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Restrictive Preliminary Injunction Practice in Germany Challenged Following Referral to CJEU

Over the last few years certain Regional Courts in Germany have refused to grant preliminary injunctions to patentees unless the patent has been held valid in opposition proceedings at the European Patent Office (EPO), or in nullity proceedings before the German Federal Patent Court. This contrasts with practice elsewhere in Europe, including in the UK, where a preliminary injunction can be granted without considering the validity of the patent. This restrictive practice in Germany, which has developed from case law of the Munich Higher Regional Court, has now been challenged.

Phoenix Contact GmbH & Co. KG, the owner of European patent number EP2823536, sought a preliminary injunction from the Munich Regional Court to restrain alleged infringer Harting Electric GmbH & Co. KG. The Court agreed with the patentee on the issue of infringement. However, applying the case law the Court refused to award the injunction on the basis that there is generally only a prospect of success in infringement proceedings if the patent has been held to be valid by the EPO or by the Federal Patent Court. Harting filed an opposition against the patent at the EPO on 15 January 2021 and it will be some time until proceedings before the Opposition Division are concluded. The situation thus leaves Phoenix currently unable to enforce its patent in Germany.

Although the Court refused to award the preliminary injunction, it considered the recently-developed case law and practice to be contrary to the European Union's Intellectual Property Enforcement Directive 1and German national law. To clarify the law the Court has consequently referred the following question to the Court of Justice of the European Union (CJEU):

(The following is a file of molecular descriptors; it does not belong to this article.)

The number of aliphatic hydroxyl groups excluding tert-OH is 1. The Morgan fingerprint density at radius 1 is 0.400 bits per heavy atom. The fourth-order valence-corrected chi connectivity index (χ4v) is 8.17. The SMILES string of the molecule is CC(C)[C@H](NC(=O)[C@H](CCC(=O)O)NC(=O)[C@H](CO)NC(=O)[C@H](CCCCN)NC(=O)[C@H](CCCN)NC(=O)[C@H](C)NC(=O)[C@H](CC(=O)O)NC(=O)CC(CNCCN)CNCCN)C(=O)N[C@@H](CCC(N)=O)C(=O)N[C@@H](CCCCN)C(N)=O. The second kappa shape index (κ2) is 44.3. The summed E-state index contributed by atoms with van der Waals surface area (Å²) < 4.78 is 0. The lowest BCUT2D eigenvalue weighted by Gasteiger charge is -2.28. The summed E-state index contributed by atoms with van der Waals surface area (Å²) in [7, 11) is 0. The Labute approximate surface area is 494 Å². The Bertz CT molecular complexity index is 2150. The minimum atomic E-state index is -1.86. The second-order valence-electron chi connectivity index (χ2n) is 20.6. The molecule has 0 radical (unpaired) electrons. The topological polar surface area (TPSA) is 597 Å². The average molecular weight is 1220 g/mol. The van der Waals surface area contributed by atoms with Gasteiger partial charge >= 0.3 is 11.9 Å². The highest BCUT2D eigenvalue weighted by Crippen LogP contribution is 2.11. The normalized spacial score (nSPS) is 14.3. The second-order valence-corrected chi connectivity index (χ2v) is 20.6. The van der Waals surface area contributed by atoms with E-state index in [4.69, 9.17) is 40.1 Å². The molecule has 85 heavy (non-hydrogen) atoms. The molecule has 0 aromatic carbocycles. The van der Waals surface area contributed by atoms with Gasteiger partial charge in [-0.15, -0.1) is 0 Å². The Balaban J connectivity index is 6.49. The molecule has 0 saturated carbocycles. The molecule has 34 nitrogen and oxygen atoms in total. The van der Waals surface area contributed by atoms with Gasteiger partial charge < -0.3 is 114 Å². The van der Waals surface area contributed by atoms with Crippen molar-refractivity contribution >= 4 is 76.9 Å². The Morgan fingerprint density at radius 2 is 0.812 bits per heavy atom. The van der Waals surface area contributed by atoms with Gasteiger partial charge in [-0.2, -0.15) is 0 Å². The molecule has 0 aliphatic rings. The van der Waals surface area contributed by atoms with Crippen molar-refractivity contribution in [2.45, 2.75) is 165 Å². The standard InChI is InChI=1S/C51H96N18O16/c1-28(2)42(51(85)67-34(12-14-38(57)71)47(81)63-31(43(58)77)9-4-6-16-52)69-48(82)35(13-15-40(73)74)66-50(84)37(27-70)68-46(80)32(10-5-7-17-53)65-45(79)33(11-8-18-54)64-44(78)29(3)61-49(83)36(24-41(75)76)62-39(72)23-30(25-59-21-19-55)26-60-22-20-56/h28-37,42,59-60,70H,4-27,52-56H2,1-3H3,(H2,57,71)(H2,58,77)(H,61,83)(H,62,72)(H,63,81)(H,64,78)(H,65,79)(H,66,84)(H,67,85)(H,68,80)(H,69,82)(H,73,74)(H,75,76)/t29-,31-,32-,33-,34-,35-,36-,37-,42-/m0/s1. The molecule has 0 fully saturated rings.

Is it compatible with Article 9(1) of the Directive that the Higher Regional Court refuses to grant an injunction for patent infringement as a matter of principle if the patent in dispute has not yet survived opposition or nullity proceedings at first instance?

It will be some time before the CJEU provides an answer. If the case law of the Munich Higher Regional Court is affirmed, it will likely become more difficult to enforce patents in member states of the European Union prior to substantive infringement proceedings. This will not be the case in the UK however, where any such decision of the CJEU will have no effect following the departure of the UK from the European Union.

1 Directive 2004/48/EC of the European Parliament and of the Council of 29 April 2004 on the enforcement of intellectual property rights.